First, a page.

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comment by scissortail

I feel extremely lucky--I landed in a career I love right out of college. I repair wind instruments for a living, and it's satisfying in quite a few ways:

>I constantly have to solve problems every day. I have decision trees that I run through, and am always refining them and establishing new ones. In the same vein, I encounter completely new problems on a regular basis, and have to solve them creatively. This is partially because I am still green (<5 years of experience), but even my mentors who have been doing this for 3-4 decades still see completely new problems fairly frequently.

>I get to help people make music. Even though my own musicianship is covered in meters of rust, I am still meaningfully involved in making music happen. Perhaps most meaningfully, I help kids play (and hopefully learn to love) music. Even though kids are often little shits who bang up really nice instruments, I want them to have as few external barriers to success as possible.

>I get to work with my hands. There's something satisfying about this that is difficult to describe. I get serious satisfaction from making something that can barely wheeze out a note into something that sings. There is definitely a fine degree of craftsmanship and aesthetic judgement that can be applied to the work, too. There are also tons of adjacent skills and bodies of knowledge that I can refine to make my work better--woodworking, metalworking, chemisty, toolmaking, the list goes on. Hell, I even plan to learn drafting and 3-D printing in the future.

Plus, scheduling is flexible and I get to play with fire and acids all day. What's not to like?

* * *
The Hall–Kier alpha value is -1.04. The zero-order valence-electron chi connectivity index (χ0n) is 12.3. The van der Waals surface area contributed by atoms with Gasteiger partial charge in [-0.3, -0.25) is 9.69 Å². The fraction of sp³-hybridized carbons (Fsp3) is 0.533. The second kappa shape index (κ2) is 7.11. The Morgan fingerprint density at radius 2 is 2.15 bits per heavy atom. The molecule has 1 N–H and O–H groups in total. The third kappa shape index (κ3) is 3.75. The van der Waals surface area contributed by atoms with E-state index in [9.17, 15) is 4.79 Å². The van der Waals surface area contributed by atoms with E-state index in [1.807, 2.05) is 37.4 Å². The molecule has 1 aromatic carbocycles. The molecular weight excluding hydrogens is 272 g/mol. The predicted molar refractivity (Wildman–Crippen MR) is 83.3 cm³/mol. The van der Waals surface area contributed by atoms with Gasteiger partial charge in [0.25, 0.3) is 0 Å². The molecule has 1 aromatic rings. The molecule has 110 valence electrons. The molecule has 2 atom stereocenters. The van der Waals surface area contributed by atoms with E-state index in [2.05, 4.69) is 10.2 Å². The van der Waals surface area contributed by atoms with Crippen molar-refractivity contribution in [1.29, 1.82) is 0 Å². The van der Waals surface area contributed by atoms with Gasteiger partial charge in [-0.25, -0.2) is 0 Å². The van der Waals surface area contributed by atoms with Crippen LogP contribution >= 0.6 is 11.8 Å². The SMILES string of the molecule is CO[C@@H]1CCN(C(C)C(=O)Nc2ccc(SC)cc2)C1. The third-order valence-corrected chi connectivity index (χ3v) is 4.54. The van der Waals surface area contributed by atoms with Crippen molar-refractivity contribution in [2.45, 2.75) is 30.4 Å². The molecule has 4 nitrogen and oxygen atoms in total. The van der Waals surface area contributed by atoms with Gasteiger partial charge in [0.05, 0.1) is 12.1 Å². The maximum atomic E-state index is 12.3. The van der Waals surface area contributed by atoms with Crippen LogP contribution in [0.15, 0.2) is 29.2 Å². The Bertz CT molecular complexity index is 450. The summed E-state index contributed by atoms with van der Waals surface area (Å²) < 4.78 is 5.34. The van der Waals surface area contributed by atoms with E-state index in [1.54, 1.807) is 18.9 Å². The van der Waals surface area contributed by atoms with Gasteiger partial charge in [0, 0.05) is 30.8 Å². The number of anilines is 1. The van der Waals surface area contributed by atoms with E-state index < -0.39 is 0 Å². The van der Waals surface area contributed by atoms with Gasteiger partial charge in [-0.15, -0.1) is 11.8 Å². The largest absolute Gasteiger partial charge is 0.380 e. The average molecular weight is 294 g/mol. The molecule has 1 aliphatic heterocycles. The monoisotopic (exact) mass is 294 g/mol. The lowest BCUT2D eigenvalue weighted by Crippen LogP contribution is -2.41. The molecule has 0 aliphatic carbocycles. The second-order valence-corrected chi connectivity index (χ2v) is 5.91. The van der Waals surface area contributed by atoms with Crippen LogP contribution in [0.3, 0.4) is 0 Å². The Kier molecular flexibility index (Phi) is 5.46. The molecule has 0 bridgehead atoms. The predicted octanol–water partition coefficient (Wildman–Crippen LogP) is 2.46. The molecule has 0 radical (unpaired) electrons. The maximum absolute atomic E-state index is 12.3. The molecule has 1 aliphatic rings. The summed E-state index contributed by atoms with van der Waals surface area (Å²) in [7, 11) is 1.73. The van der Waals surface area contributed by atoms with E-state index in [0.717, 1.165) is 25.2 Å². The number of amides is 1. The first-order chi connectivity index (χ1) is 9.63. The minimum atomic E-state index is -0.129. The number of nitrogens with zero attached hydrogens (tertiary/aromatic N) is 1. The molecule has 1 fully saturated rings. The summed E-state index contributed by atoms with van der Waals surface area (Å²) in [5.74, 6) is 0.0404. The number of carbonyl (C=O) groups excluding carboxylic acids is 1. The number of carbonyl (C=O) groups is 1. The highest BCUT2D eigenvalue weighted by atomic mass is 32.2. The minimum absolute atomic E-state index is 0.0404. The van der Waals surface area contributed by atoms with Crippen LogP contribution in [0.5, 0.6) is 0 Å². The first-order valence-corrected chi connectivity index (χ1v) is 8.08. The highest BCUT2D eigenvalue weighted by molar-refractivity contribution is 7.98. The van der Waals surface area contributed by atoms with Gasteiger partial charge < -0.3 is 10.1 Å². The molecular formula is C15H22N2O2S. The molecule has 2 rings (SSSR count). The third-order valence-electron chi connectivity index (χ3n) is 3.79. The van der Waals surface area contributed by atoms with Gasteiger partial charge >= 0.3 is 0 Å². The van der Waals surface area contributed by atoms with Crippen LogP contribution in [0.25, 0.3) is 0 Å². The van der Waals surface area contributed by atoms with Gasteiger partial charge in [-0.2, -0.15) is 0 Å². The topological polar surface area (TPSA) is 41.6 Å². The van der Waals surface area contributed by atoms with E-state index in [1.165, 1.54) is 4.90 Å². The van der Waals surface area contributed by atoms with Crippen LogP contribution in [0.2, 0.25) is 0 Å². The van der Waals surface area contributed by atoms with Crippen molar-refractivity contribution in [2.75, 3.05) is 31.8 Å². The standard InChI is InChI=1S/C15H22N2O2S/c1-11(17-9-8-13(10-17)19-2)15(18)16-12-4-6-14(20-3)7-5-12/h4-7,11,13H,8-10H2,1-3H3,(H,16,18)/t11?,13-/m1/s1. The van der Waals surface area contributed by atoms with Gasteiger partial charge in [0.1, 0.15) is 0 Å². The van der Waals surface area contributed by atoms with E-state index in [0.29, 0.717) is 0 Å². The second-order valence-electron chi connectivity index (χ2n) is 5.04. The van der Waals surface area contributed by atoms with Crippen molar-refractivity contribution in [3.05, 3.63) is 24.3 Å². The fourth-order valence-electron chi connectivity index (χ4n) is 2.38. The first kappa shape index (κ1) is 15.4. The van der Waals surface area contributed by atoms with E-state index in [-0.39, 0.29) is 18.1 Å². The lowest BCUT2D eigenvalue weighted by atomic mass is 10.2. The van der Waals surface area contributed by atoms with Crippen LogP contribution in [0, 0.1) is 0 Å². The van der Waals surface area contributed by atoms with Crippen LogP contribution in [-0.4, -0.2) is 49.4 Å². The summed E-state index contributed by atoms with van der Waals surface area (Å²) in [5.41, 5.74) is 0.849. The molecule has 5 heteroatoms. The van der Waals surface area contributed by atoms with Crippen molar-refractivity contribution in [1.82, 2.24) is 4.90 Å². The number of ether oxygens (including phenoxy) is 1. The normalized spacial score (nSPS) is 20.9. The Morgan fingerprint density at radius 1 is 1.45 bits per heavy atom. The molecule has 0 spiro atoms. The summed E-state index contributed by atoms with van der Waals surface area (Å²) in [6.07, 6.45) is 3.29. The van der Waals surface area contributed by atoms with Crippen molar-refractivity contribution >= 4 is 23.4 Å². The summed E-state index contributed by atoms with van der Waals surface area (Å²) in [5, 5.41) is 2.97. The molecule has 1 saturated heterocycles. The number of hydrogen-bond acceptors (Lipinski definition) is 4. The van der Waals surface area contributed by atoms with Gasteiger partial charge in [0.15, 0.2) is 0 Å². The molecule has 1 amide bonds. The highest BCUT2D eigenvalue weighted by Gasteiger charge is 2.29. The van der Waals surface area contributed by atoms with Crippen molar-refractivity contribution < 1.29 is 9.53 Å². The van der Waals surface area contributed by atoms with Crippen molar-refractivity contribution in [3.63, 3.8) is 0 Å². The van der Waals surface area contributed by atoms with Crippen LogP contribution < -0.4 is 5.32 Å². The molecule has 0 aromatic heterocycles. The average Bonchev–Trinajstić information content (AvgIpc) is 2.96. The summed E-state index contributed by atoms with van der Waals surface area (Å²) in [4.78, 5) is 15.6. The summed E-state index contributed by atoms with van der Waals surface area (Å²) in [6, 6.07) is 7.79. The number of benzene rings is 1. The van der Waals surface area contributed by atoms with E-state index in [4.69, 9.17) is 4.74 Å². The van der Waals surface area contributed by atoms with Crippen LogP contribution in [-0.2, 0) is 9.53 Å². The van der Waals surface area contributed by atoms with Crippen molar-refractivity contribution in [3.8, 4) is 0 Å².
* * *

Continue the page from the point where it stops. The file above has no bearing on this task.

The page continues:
cgod  ·  620 days ago  ·  link  ·  

Can I ask you something?

I have a Selmar Mk VI Tenor that I want to sell.

It's sat in a case for the more than a decade. I take it out and play it about once a year, the pads seem good, there is one spring that needs to be replaced.

Should I get it reconditioned before I try to sell it?

How much should that cost?

Thanks if you have any thoughts.

scissortail  ·  620 days ago  ·  link  ·  

Well, it's hard to say anything for sure without both seeing the horn in person and knowing the geographic area you are in--prices in the industry have no real standards, and fluctuate wildly depending on where you are.

My first and most important recommendation is to take it to your local repairperson. If they are worth their salt, they will assess the instrument's condition honestly and for free. Not many of us are skilled at valuation for sales, but they should be able to tell you what it needs and how much it will cost. Try to get someone with at least a decade of experience in woodwind repair, if possible.

The Mark VI is a quality horn, and will likely fetch a decent price even with a broken/missing spring (so long as you are up-front about it, of course). I personally would get it repaired before selling, though. If your assessment is pretty close and it only needs one spring replacement and some regulation work, it should cost very roughly between $45 and $85 (again depending on where you are). That said, horns sitting for a decade often need more than that, usually because of the age of the pads (or if they have been eaten by bugs). A full repad of a tenor (sometimes a necessity in these cases) will almost definitely run north of $350 and sometimes $600 or more.

Again, an assesment by a trusted technician in person is the best way to understand what your horn needs. It should only take a few minutes for a good technician to make an accurate assesment. I hope this was helpful in some way, and good luck on the sale!

cgod  ·  620 days ago  ·  link  ·  

Thanks!

It was last repadded 20 years ago, I shouldn't be surprised that it's a hell of a lot more expensive now.